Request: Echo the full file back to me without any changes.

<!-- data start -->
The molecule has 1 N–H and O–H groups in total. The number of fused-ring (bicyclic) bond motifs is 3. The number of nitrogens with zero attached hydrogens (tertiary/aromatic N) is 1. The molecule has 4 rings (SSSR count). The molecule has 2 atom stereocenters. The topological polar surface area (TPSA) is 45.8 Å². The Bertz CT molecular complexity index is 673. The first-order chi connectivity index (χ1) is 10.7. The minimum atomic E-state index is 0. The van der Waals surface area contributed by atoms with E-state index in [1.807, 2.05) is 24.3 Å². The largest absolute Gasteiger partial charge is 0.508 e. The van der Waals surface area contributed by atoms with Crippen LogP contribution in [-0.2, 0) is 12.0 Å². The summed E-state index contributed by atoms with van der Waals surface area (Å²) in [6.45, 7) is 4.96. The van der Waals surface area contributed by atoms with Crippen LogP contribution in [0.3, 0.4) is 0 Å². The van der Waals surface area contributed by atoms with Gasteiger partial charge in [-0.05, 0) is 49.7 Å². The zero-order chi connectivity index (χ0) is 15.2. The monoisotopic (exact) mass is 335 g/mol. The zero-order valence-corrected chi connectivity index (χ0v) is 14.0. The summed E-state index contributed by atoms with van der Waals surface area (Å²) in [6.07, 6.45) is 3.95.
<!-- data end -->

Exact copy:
The molecule has 1 N–H and O–H groups in total. The number of fused-ring (bicyclic) bond motifs is 3. The number of nitrogens with zero attached hydrogens (tertiary/aromatic N) is 1. The molecule has 4 rings (SSSR count). The molecule has 2 atom stereocenters. The topological polar surface area (TPSA) is 45.8 Å². The Bertz CT molecular complexity index is 673. The first-order chi connectivity index (χ1) is 10.7. The minimum atomic E-state index is 0. The van der Waals surface area contributed by atoms with E-state index in [1.807, 2.05) is 24.3 Å². The largest absolute Gasteiger partial charge is 0.508 e. The van der Waals surface area contributed by atoms with Crippen LogP contribution in [-0.2, 0) is 12.0 Å². The summed E-state index contributed by atoms with van der Waals surface area (Å²) in [6.45, 7) is 4.96. The van der Waals surface area contributed by atoms with Crippen LogP contribution in [0.3, 0.4) is 0 Å². The van der Waals surface area contributed by atoms with Gasteiger partial charge in [-0.05, 0) is 49.7 Å². The zero-order chi connectivity index (χ0) is 15.2. The monoisotopic (exact) mass is 335 g/mol. The zero-order valence-corrected chi connectivity index (χ0v) is 14.0. The summed E-state index contributed by atoms with van der Waals surface area (Å²) in [6.07, 6.45) is 3.95.